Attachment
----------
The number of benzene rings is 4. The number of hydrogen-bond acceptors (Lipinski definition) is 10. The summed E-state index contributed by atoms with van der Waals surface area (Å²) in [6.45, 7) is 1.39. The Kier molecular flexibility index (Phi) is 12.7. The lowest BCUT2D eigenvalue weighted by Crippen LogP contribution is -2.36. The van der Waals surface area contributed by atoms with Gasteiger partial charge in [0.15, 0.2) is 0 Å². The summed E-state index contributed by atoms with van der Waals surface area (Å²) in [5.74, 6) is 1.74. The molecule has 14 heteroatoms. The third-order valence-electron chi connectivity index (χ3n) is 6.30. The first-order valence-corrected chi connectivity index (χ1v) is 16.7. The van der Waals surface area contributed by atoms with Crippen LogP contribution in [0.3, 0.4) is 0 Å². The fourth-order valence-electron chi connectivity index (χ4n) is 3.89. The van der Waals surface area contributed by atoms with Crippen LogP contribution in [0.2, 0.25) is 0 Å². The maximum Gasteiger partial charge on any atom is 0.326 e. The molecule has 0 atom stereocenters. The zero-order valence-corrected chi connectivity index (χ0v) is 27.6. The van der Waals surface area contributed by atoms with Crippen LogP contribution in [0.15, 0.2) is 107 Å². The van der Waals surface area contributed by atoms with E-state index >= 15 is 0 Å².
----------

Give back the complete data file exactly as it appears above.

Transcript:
The number of benzene rings is 4. The number of hydrogen-bond acceptors (Lipinski definition) is 10. The summed E-state index contributed by atoms with van der Waals surface area (Å²) in [6.45, 7) is 1.39. The Kier molecular flexibility index (Phi) is 12.7. The lowest BCUT2D eigenvalue weighted by Crippen LogP contribution is -2.36. The van der Waals surface area contributed by atoms with Gasteiger partial charge in [0.15, 0.2) is 0 Å². The summed E-state index contributed by atoms with van der Waals surface area (Å²) in [5.74, 6) is 1.74. The molecule has 14 heteroatoms. The third-order valence-electron chi connectivity index (χ3n) is 6.30. The first-order valence-corrected chi connectivity index (χ1v) is 16.7. The van der Waals surface area contributed by atoms with Crippen LogP contribution in [0.3, 0.4) is 0 Å². The fourth-order valence-electron chi connectivity index (χ4n) is 3.89. The van der Waals surface area contributed by atoms with Crippen LogP contribution in [0.2, 0.25) is 0 Å². The maximum Gasteiger partial charge on any atom is 0.326 e. The molecule has 0 atom stereocenters. The zero-order valence-corrected chi connectivity index (χ0v) is 27.6. The van der Waals surface area contributed by atoms with Crippen LogP contribution in [0.15, 0.2) is 107 Å². The van der Waals surface area contributed by atoms with E-state index >= 15 is 0 Å².